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“Red Army” forward Steven Sardarian talked about his talents outside of hockey, his change of playing number and also named his three of his favorite players.

— The first question is pretty standard - why hockey?

My parents brought me. They chose this sport. At the time we lived in St. Petersburg, and the choice was between soccer and hockey. We ended up going for hockey.

— Did anyone in the family play sports?

No, no one did. My dad is a businessman, my mom is a housewife. They wanted me to be a sportsman.

 — Was the move from St. Petersburg to Moscow about hockey?

Yes, it was. I played on the "Bulldogs" team. Then my first coach, Maxim Maksimov, under whom I started training, moved to the "Silver Lions", at that time one of the strongest teams in the city. I followed him. Played a few seasons there. Then I moved to Moscow. It was really connected with my hockey career. I joined the "Russ" team and my family decided to move to Moscow. It turns out that I practically initiated the move (laughs).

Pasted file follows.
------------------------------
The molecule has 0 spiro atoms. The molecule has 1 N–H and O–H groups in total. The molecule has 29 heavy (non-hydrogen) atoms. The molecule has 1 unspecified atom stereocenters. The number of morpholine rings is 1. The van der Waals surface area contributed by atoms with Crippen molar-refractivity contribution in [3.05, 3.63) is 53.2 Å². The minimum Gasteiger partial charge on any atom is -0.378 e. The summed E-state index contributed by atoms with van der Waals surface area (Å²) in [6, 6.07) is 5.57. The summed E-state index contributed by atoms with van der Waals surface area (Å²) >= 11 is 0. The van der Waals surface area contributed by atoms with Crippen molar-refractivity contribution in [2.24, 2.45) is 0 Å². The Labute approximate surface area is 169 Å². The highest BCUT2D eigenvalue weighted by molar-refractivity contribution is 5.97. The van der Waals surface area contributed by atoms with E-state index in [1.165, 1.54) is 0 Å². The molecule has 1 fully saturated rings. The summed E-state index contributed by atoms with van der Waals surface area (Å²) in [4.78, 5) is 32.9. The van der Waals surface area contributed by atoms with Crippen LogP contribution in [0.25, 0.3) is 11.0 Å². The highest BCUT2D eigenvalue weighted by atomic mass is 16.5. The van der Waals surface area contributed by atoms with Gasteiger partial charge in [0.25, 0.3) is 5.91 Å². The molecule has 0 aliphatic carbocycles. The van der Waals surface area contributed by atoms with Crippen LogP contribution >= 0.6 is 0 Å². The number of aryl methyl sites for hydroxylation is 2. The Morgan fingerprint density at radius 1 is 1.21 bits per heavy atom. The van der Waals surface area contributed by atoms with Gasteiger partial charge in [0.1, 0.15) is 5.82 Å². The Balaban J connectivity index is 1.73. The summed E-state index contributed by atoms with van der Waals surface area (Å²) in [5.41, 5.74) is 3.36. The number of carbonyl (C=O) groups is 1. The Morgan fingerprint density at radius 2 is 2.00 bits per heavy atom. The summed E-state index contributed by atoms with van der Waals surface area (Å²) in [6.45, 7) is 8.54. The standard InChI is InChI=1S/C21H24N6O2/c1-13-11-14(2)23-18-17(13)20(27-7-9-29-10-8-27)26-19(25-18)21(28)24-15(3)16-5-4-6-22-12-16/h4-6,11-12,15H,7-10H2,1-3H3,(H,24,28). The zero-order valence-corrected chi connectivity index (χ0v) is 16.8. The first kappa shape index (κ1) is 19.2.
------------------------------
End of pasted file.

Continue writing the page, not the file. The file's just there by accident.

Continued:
— In 2018, you received an offer to move to CSKA. How did you feel about it, how did your parents react?

I was pleased. Ever since I was a kid, I knew that the CSKA hockey school was one of the strongest in the country and that this is the club that always sets the highest goals. I don't hide the fact that I've always dreamed of playing for CSKA. That's why, when I was invited, we didn't think much about it.

— This season you made your debut in the Red Army. Was it hard to go from high school to the MHL?

I wouldn't say it was hard. But still, there is a difference. All teams are of good and approximately equal level; there are no openly weak opponents. Another important difference is that the MHL has much bigger players and older teams. Speeds are good and you have to make quick decisions right on the rink.

— You started out playing number seven, but in the "Red Army" you have number six. Why such a choice?